Venezuela’s Government Moves Backwards Not Forwards


President Nicolas Maduro

For 18 years Venezuela has found itself under the control of the United Socialist Party, once led by Hugo Chavez and now by Nicolas Maduro. Clashes between Chavistas and the opposition have been long running and even violent and are currently at their worst. Members of the opposition have taken to protesting this government, which has destroyed the once rich Venezuelan economy and any trace of democracy demanding elections.

In the past month, under Maduro, an assembly to rewrite the constitution was elected, much to the opposition’s dismay. Not only will this further the socialist party’s reach, but it also gives a false idea of democracy, because in reality all 545 seats are occupied by politicians on Maduro’s side. To make matters worse, the Supreme Court dissolved the National Assembly, giving itself all legislative power. In this coup from within the government itself, the little representation held by the opposition was destroyed and the separation of powers was compromised, putting Maduro one step closer to redirecting all power towards the executive branch.

“Obviously it’s an unfortunate situation for the citizens; I think it’s reflective of the lack of international attention as far as foreign policy is concerned towards all of South America,” said freshman Louis LaFontisee.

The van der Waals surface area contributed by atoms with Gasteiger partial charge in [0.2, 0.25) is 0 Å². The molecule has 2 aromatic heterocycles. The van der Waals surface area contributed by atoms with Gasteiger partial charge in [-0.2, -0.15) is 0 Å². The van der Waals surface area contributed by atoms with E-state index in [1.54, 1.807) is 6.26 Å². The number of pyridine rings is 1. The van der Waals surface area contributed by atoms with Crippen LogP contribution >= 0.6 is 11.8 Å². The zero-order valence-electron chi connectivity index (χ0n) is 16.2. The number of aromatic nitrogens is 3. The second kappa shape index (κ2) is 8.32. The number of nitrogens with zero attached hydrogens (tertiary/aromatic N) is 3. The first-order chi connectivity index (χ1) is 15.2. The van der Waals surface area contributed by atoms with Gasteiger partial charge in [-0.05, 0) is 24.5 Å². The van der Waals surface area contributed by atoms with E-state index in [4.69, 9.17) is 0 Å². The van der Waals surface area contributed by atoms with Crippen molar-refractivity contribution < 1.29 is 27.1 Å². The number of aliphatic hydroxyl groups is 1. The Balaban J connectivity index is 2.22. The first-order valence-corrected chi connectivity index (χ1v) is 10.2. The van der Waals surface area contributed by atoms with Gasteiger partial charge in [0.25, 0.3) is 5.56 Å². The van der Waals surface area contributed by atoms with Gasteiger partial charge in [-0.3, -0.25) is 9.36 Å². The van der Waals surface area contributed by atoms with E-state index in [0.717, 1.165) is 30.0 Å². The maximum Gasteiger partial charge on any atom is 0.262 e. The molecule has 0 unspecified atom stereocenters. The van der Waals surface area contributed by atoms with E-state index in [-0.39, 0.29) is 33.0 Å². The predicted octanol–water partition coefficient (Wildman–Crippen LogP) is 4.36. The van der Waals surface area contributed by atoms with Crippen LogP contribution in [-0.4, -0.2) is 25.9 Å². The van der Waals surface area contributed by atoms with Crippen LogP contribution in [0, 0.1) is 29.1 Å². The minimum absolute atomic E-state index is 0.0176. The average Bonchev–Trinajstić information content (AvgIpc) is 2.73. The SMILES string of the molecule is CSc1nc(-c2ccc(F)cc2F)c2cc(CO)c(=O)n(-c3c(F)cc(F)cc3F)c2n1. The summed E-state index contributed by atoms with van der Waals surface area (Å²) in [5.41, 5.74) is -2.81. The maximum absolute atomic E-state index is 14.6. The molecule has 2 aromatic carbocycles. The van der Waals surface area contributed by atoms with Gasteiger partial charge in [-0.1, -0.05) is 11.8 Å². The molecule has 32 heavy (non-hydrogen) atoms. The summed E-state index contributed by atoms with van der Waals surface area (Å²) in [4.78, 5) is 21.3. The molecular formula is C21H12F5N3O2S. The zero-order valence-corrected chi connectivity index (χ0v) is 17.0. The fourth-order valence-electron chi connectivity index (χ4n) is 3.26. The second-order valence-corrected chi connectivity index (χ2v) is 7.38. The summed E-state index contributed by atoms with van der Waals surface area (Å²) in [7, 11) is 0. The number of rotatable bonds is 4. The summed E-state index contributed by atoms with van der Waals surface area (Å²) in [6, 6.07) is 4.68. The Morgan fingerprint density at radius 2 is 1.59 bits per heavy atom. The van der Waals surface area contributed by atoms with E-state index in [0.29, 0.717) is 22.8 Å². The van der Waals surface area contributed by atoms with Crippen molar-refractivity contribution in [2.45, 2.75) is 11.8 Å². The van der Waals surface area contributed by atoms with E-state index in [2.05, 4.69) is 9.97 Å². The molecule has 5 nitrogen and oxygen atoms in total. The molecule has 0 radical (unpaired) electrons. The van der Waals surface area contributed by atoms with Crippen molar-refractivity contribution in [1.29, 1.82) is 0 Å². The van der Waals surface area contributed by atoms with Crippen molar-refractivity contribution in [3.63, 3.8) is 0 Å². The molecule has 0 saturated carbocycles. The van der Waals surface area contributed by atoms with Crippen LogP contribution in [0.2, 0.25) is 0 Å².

Supporters of the United Socialist Party of Venezuela claim that under the party the economy has flourished, millions have been brought out of poverty and the nation’s ample supply of oil has been used to benefit the people. They claim that the banning of protests and free speech is just on the grounds that it “disturbs the holding and functioning of the electoral process.”

“What’s going on in Venezuela is disappointing and inhumane, but not surprising. Things in this country have been getting worse for years, and I think this is the climax. This is what happens when a weak government decides it wants more power. Presidents become dictators, democracies become autocracies, and protests become killing fields,” said sophomore Alexander Sutton.

Protests led by Venezuelan opposition

Trusting a party and its decisions so blindly bring nothing but conformity in a system where people are being stripped of basic rights and the government is becoming more powerful. With unsustainable oil production and plummeting imports, Venezuela has less than 10 billion dollars in federal reserves, according to reports by the Central Bank of Venezuela. A country where inflation is insanely extreme should not be claiming to be economically well when its citizens are unable to eat or have access to medicine. Since 2013, Venezuela’s GDP has gone down by a significant 35%; during the Great Depression, the GDP declined by 28%. According to the World Economic Forum, the median wage for workers also decreased by 75%.

Despite blows to their morale, the opposition continues to speak out. Their dissidence will hopefully not be in vain and will bring about changes in the future of Venezuela. The corruption and oppression in this nation may one day end, giving way to democracy and individual freedoms to flourish under new leadership.